The Georgia O’Keeffe Museum is pleased to present “Georgia O’Keeffe: Ghost Ranch Views,” an exhibition which brings together brilliant paintings of the stark landscape and spectacular color at Ghost Ranch, one of her New Mexico homes and the site of O’Keeffe’s most famous landscape paintings. The exhibition is the second in a series, following “Georgia O’Keeffe: Abiquiu Views,” which included works inspired by her other New Mexico residence, in Abiquiu.
“This exhibition demonstrates the significance of her homes as a source of artistic inspiration,” says Robert A. Kret, Director of the Georgia O’Keeffe Museum. “O’Keeffe valued the remarkable landscapes of New Mexico, and made locations like Cerro Pedernal iconic.”
The exhibition, which continues until March 22, 2015, includes paintings of the landscape, as well as images of bones and flowers often juxtaposed against the land and sky, among her most distinct and original contributions to American modernism. It includes works such as Red Hills and White Flower (1937), Untitled (Red and Yellow Cliffs) (1940), and Pedernal (1945). The featured paintings date from the 1930s and 40s. During this period, she experimented with simplified abstractions and complex compositions in which bones and flowers float above the horizon of the Cerro Pedernal (Flint Hill), the distinctive mountain she could see from her Ghost Ranch home. It was twelve miles away, but it became an intimate view as she painted it repeatedly, referring to it lovingly as “my mountain.”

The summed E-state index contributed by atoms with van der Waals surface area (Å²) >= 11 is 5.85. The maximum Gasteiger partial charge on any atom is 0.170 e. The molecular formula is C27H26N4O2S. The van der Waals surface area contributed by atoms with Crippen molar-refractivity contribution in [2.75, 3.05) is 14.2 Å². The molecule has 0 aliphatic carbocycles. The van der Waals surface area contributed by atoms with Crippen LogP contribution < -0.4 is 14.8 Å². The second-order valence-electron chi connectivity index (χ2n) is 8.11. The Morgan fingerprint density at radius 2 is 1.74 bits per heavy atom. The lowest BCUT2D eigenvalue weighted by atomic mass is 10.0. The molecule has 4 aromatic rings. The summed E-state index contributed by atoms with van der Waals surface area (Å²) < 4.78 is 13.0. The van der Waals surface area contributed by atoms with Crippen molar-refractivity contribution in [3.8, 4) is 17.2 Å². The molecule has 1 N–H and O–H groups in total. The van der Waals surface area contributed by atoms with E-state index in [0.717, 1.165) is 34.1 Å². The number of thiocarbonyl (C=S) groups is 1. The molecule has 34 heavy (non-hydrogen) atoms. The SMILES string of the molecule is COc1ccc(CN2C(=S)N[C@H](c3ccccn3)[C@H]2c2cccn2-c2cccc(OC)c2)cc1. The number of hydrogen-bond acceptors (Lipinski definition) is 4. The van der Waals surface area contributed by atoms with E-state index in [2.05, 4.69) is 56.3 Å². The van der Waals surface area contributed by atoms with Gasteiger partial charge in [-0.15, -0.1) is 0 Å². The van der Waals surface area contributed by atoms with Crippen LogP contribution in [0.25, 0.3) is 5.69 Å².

O’Keeffe first visited the ranch in 1934 and made it her summer home in 1940. The house offered her immediate access to the nearby red hills, great cliffs, and dry arroyos. “At the back door are the red hills and the cliffs and the sands—the badlands. I go out my back door and walk for 15 minutes and I am some place that I’ve never been before, where it seems that no one has ever been before me,” she wrote.
O’Keeffe collected countless bones on her long walks through the rocky terrain. In addition to making them the subject of her paintings, the artist employed bones to explore the spatial relationships of near and far. After a decade of depicting bones as the focus of her work, O’Keeffe began to employ bones as a lens to frame a view, a conceptual move that prompted two of the paintings in the exhibition: Pelvis IV (1944) and Pelvis Series, Red with Yellow (1945).
Long after O’Keeffe had painted her last landscape, the Ghost Ranch house and the vast landscape served as a sanctuary where she continued to enjoy walks until late in her life.
The Museum is currently also exhibiting “Miguel Covarrubias: Drawing a Cosmopolitan Line / Trazando una Línea Cosmopolita,” open until January 18, 2015.
ABOUT GEORGIA O’KEEFFE MUSEUM:
To inspire all current and future generations, the Georgia O’Keeffe Museum preserves, presents and advances the artistic legacy of Georgia O’Keeffe and modernism through innovative public engagement, education, and research. Opened in Santa Fe, New Mexico in 1997, the Museum counts O’Keeffe’s two New Mexico homes as part of its extended collection. The Museum’s collections, exhibitions, research center, publications and educational programs contribute to scholarly discourse and serve a diverse audience. For more information, please visit http://www.okeeffemuseum.org/
Conditions of Use
Permission is for one-time use only and not for multimedia usage or any other media, known or unknown, or promotions without the written authorization of the Georgia O’Keeffe Museum. The images may only be reproduced with the strict understanding that they will not be cropped or altered in any way, bled to the edges, guttered, wrapped around the outside cover, nor superimposed with any printing. Proper credit must be given for the image. Full image credit and copyright information will be supplied along with high resolution images for reproduction.
Ram’s Head, Blue Morning Glory, 1938
Oil on canvas
20 x 30 (50.8 x 76.2)
Georgia O’Keeffe Museum
Gift of The Burnett Foundation (2007.01.024)
© Georgia O’Keeffe Museum